Skulls uncovered in a Spanish cave dubbed the "Pit of Bones" may have been those of early ancestors of Neanderthals and may yield clues to how early humans evolved, researchers say.
Believed to be around 430,000 years old, the skulls display both Neanderthal-like features and physical traits usually found in more primitive types of humans, paleontologists say.
The finding suggests Neanderthals might have "developed their defining characteristics separately, and at different times -- not all at once," the researchers report in the journal Science.
It may provide answers to questions about human-like primate creatures known as hominids in the Middle Pleistocene era between 400,000 and 500,000 years ago, they said.
"We think that a 'Game of Thrones' scenario probably describes hominid evolution in Eurasia and Africa," researcher leader Juan-Luis Arsuaga of Madrid's Complutense University said. "As in the famous serial, there was never a unified and uniform European Middle Pleistocene kingdom but a number of 'houses,' living in different regions and often competing for land.
"Some of the big houses were closely related. All of the houses were much more differently related," he said.
The generally accepted evolutionary path assumes some early human groups split off from others in Africa and in East Asia and moved into Eurasia, where they evolved into the Neanderthals.
They were followed into Eurasia hundreds of thousands of years afterward by modern humans, who had evolved while still in Africa.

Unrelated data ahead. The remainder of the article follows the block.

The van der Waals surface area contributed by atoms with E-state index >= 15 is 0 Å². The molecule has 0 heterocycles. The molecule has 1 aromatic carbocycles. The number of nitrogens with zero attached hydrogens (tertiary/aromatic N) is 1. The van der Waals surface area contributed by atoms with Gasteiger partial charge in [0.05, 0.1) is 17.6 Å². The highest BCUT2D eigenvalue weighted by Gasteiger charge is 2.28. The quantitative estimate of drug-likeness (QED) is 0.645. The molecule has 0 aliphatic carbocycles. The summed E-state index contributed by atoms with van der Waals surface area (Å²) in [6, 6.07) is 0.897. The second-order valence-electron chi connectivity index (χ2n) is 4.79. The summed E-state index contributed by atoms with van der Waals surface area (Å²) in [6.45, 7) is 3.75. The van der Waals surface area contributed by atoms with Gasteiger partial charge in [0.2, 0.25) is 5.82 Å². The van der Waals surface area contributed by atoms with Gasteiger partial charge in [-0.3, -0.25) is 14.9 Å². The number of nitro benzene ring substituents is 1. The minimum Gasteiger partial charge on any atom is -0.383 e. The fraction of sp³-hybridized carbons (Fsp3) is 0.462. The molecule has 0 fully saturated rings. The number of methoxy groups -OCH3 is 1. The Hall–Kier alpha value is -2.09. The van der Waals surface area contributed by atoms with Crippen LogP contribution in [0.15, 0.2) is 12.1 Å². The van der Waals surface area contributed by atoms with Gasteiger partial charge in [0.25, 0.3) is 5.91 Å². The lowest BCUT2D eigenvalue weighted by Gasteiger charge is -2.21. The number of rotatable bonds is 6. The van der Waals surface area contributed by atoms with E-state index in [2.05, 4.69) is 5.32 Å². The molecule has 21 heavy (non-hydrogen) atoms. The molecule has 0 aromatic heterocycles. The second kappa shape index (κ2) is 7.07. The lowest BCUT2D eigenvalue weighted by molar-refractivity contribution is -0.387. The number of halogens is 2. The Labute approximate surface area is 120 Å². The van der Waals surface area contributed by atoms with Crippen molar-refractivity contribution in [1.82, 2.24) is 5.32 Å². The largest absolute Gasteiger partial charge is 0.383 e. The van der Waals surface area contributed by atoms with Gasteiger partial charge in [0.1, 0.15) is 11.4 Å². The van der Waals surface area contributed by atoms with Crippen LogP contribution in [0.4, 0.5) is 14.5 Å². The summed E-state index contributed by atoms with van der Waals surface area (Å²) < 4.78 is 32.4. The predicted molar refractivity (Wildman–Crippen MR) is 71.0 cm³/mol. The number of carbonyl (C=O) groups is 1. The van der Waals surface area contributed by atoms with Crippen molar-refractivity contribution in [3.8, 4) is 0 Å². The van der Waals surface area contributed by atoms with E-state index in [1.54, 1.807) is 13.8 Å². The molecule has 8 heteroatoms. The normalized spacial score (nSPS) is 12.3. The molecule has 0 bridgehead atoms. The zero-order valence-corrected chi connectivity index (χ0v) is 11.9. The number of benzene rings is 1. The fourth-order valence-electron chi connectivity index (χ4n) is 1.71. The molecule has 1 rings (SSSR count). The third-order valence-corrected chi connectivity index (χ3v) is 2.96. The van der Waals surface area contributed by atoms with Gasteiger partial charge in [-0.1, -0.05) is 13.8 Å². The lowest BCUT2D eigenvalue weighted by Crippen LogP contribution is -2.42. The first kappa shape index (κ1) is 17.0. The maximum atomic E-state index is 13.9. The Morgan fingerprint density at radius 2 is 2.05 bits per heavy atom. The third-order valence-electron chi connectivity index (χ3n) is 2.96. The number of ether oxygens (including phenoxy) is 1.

While the separate species -- Neanderthal and modern humans -- interacted and even successfully mated, modern humans would eventually dominate as the Neaderthals died out.
However, the Neanderthals left a genetic legacy still found in modern peoples of the world.
The Spanish skulls exhibit typical Neanderthal features in their jaws and teeth and in their facial structures but with brain cases that look more primitive, like earlier hominids.
The suggestion is evolution may have happened with this species in separate and distinct phases, with bigger brows and jaws first, followed by bigger brains later.
And while they are apparently in the Neanderthal lineage they may not be direct ancestors of that particular hominid range, the researchers suggest.
The Spanish site known as Sima de los Hueses (Pit of Bones) in the country's Atapuerca Mountains has been excavated since 1984 and has yielded some 7,000 human fossilized bones.
At least 28 individual hominids have been identified among the fossil collections, researchers say.
Most were young adults when they died, they say, and the pit may have served as a burial site with the bodies thrown into it, possibly with ceremony but possibly not.
Of the 17 skulls from the site analyzed for the study, some had been examined before, but seven were being looked at for the first time, the researchers said.